Sydney City Council Is Spending $9 Million On Public Art It Hasn't Yet Made Public

Public art evokes different reactions from people. Photo: Simon Thomsen

The City of Sydney Council agreed to spend $9 million on three works of art on Monday night, but just what ratepayer’s money is buying remains a mystery not being revealed by Council until Tuesday morning.

Surprising secrecy has surrounded the project, leading to bitter clashes between a councillor, Liberal Edward Mandla, and his colleagues, over his push to disclose the 10 finalists before the final decision.

Council staff insist the project is commercial-in-confidence to comply with local government regulations, and potential corruption allegations were levelled at the rogue councillor if disclosed the confidential details.

On Monday night, Cr Mandla moved to have the finalists made public and let the public vote for their favourite works, but his amendment was defeated 9-1, with some councillors arguing that revealing the works would leave the artists and their ideas vulnerable, discouraging them from submitting to the tender process in the future.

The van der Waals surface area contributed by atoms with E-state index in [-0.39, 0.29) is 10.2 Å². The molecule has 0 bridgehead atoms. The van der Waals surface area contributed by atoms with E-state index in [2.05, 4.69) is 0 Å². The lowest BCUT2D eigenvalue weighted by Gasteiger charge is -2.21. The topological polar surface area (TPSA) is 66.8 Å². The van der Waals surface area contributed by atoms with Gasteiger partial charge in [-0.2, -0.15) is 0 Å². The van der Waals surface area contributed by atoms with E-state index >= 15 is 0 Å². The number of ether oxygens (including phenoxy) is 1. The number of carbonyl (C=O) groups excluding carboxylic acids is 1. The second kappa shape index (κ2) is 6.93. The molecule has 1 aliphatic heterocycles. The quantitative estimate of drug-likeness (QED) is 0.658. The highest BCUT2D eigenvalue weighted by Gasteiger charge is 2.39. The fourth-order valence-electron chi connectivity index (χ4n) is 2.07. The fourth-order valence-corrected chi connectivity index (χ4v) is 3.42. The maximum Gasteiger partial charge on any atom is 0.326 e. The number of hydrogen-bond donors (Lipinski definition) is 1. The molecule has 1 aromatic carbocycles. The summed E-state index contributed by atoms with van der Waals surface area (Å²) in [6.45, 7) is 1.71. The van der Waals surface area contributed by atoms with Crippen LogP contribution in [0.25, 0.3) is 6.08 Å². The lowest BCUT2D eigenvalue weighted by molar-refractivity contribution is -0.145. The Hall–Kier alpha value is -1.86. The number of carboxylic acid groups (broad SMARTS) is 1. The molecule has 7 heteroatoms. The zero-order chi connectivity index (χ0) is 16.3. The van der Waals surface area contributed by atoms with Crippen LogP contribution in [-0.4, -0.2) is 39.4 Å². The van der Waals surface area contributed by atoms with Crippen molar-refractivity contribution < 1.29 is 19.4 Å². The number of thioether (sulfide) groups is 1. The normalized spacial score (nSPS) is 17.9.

Lord Mayor Clover Moore said the two-year process of choosing the works was not controversial and had been unanimous up until last week.

The winning works are part of a major makeover of George Street, as the council prepares to radically change its character by installing a light rail line running down the busy road. The Lord Mayor said the art would be a welcome “distraction” during the construction phase.

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